Isolation in Frankenstein
This passage is taken from page 119 of chapter 19 in Mary Shelley’s Frankenstein. Closing in on the ending of the novel, this passage explores the self-reflecting state of Frankenstein’s mind when in isolation on the Islands of Orkney. Fear arises as a critical emotion that strikes him during his time spent on his creation. After visiting Edinburgh and a number of other cities, Frankenstein leaves his friend Henry Clerval and settles in a remote part of the Scottish countryside to finish the work of creating a partner for the monster. He commences his new creation driven by his fear of the monster. However, although Frankenstein has agreed to the task, he detests his work and begins to doubt the righteousness of his actions. The tone of this passage is exemplified through Frankenstein’s desolate surroundings. Shelly highlights other literary devices to accompany the shifts in tone. This educates readers on Frankenstein’s self-reflective thoughts and attitude towards his work in the current state of isolation.
At first, the tone in this passage displayed by Shelly emerges to be light-hearted and serene as she explains Frankenstein’s everyday actions by using simplistic and soothing language, “(Quote) I walked on the stony beach of the sea, to listen to the waves as they roared, and dashed at my feet (End quote)” (Shelly 119). From a reader’s perception, Frankenstein is simply taking a break from his studies to enjoy what nature has to offer him.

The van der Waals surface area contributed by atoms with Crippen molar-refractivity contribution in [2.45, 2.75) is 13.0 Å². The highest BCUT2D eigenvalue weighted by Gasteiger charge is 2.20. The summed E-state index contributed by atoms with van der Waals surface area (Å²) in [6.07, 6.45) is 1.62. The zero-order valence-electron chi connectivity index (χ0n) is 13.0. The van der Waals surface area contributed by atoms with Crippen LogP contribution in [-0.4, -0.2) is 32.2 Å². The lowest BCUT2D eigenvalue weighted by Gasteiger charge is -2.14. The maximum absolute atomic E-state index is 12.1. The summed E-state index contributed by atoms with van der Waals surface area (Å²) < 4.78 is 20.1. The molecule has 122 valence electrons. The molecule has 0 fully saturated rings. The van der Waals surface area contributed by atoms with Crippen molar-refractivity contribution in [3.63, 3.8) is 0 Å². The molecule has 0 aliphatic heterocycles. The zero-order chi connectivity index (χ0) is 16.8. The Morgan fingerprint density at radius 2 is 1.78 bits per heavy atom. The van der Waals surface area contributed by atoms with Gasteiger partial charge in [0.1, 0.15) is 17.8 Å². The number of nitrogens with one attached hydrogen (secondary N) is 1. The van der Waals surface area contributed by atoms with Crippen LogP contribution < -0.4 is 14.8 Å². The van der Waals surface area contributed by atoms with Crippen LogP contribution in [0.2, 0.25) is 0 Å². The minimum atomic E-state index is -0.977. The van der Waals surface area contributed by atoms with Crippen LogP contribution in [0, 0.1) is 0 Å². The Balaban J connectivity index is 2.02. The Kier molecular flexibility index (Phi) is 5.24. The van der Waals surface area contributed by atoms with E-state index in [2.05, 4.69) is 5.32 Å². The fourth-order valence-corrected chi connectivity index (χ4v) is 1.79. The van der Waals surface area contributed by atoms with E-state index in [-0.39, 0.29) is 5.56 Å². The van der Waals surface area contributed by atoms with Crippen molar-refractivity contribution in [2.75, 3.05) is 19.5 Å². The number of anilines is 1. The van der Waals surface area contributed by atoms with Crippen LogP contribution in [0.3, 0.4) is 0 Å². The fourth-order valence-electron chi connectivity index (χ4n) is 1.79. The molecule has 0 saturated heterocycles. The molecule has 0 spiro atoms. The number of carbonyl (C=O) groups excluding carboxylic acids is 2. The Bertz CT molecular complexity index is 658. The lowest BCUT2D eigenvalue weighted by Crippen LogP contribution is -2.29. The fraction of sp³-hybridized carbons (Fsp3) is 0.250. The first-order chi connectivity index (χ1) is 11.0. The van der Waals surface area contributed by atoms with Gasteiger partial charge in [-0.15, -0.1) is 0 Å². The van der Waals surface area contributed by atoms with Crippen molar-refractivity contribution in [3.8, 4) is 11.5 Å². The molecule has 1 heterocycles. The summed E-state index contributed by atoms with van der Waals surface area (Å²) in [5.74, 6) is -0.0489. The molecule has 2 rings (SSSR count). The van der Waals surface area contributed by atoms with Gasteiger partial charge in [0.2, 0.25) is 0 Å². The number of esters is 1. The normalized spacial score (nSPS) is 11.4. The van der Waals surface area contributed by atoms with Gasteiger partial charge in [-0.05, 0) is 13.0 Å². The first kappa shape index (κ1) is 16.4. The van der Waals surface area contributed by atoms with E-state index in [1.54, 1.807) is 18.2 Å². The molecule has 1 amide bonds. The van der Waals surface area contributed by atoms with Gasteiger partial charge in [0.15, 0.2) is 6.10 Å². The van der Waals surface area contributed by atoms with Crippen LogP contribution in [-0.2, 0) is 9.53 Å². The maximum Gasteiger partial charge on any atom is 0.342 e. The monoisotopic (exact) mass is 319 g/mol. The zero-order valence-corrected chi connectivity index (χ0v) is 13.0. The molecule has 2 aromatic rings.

In the beginning stages of the passage, valuable insight is present to support the setting, describing the place that Frankenstein resides as “two rooms, and these exhibited all the squalidness of the most miserable penury” (Shelly 119). The unpleasant appearance of his shelter was also expressed through visual imagery as Shelley writes “the thatch had fallen in, the walls were unplastered, and the door was off its hinges” (Shelly 119). This description of the broken...
Please join StudyMode to read the full document